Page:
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factsheet native bony herring - Murray-Darling Basin … · 36 Fishes oF the Murray-Darling Basin An introductory guide 37 Bony herring are consumed by other fish such as Murray cod

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  • F i s h e s o F t h e M u r r ay- Da r l i n g B a s i n 37An introductory guide36 F i s h e s o F t h e M u r r ay- Da r l i n g B a s i n 37An introductory guide3636 F i s h e s o F t h e M u r r ay- Da r l i n g B a s i n

    identificationA medium sized, laterally compressed, deep-bodied fish with a small head and mouth, large eyes and blunt snout. Maximum size ~470 mm; commonly 120200 mm. The tail is large and deeply forked. The single dorsal fin is short-based and, in larger individuals, has a greatly elongated last ray that sometimes extends to the base of the tail. The pectoral fins are small; the pelvic fins are approximately midway along the belly, below the dorsal fin; and the anal fin is long-based. Scales form a serrated ridge on the belly. The back is greenish, the sides bright-silvery iridescent and the belly silvery white; there is no lateral line.

    Biology and habitatBony herring are a hardy fish, tolerating high temperatures (up to 38C), high turbidity, high salinity (up to at least 39 ppt) and low dissolved oxygen. However, they are not tolerant of low water temperatures and, hence, are considered susceptible to the effects of cold-water pollution. Low

    water temperatures are thought to depress the immune response, allowing increased infection by protozoan parasites and fungi.

    In the lower Murray, males mature at 12 years and females at 2 years. Fecundity is high, with 33,000880,000 eggs produced, depending on fish size. The small eggs (0.83 mm diameter) are released in the still waters of shallow, sandy bays in OctoberFebruary. Daytime upstream movements have been recorded for juveniles and adults in the Murray and Murrumbidgee Rivers, and individuals as small as 22 mm have been recorded migrating. These movements are possibly related to the colonisation of new habitats by juveniles, as well as reproductive movements by adults.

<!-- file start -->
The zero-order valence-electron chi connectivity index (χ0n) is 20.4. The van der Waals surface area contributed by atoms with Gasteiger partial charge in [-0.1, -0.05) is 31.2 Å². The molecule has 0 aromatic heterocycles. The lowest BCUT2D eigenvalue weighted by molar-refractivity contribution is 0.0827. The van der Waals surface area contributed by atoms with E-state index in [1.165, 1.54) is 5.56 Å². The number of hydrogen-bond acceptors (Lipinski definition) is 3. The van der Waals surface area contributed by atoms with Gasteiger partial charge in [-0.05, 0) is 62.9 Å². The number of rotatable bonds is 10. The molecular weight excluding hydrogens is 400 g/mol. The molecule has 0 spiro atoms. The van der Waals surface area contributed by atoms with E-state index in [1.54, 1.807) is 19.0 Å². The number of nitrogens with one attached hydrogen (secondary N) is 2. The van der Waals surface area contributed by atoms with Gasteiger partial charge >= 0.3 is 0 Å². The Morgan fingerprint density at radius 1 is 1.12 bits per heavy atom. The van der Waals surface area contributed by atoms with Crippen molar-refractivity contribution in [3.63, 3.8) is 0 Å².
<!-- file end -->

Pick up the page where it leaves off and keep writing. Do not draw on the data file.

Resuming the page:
The species feeds predominantly during daylight hours. It is an algal detritivore, consuming large quantities of detritus, microalgae and microcrustaceans. The amount of algae consumed varies widely between studies. Microcrustaceans were more significant in the diet of juveniles than adults from the Murray River.

    Common name Bony herring (Bony bream, Hairback herring, Pyberry)

    scientific name Nematalosa erebi (gnther, 1868)

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  • F i s h e s o F t h e M u r r ay- Da r l i n g B a s i n 37An introductory guide36 F i s h e s o F t h e M u r r ay- Da r l i n g B a s i n 37An introductory guide36 An introductory guide 37

    Bony herring are consumed by other fish such as Murray cod and Golden perch, and also form a significant part of the diet of waterbirds such as cormorants and Pelicans.